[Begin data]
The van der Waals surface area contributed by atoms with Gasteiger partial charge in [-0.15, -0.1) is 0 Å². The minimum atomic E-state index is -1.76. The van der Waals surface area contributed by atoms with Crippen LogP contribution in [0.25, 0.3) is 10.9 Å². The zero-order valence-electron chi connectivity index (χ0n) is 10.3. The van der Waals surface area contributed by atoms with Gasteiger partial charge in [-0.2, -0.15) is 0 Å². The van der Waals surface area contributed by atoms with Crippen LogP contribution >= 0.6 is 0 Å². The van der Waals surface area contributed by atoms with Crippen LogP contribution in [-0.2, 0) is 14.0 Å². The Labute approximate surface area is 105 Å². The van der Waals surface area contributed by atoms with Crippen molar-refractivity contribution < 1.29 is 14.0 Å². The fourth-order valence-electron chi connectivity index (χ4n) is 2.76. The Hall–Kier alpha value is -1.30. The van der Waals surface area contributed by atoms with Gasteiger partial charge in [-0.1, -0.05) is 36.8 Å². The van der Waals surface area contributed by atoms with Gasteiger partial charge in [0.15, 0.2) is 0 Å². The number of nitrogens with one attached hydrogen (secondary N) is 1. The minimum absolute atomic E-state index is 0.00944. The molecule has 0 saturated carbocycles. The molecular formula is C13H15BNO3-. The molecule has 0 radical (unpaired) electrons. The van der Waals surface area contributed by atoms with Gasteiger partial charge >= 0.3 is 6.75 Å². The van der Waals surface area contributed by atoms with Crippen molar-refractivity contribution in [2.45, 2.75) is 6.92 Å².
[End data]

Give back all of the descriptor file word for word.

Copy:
The van der Waals surface area contributed by atoms with Gasteiger partial charge in [-0.15, -0.1) is 0 Å². The minimum atomic E-state index is -1.76. The van der Waals surface area contributed by atoms with Crippen LogP contribution in [0.25, 0.3) is 10.9 Å². The zero-order valence-electron chi connectivity index (χ0n) is 10.3. The van der Waals surface area contributed by atoms with Gasteiger partial charge in [-0.2, -0.15) is 0 Å². The van der Waals surface area contributed by atoms with Crippen LogP contribution >= 0.6 is 0 Å². The van der Waals surface area contributed by atoms with Crippen LogP contribution in [-0.2, 0) is 14.0 Å². The Labute approximate surface area is 105 Å². The van der Waals surface area contributed by atoms with Crippen molar-refractivity contribution < 1.29 is 14.0 Å². The fourth-order valence-electron chi connectivity index (χ4n) is 2.76. The Hall–Kier alpha value is -1.30. The van der Waals surface area contributed by atoms with Gasteiger partial charge in [-0.1, -0.05) is 36.8 Å². The van der Waals surface area contributed by atoms with Gasteiger partial charge in [0.15, 0.2) is 0 Å². The number of nitrogens with one attached hydrogen (secondary N) is 1. The minimum absolute atomic E-state index is 0.00944. The molecule has 0 saturated carbocycles. The molecular formula is C13H15BNO3-. The molecule has 0 radical (unpaired) electrons. The van der Waals surface area contributed by atoms with Gasteiger partial charge >= 0.3 is 6.75 Å². The van der Waals surface area contributed by atoms with Crippen molar-refractivity contribution in [2.45, 2.75) is 6.92 Å².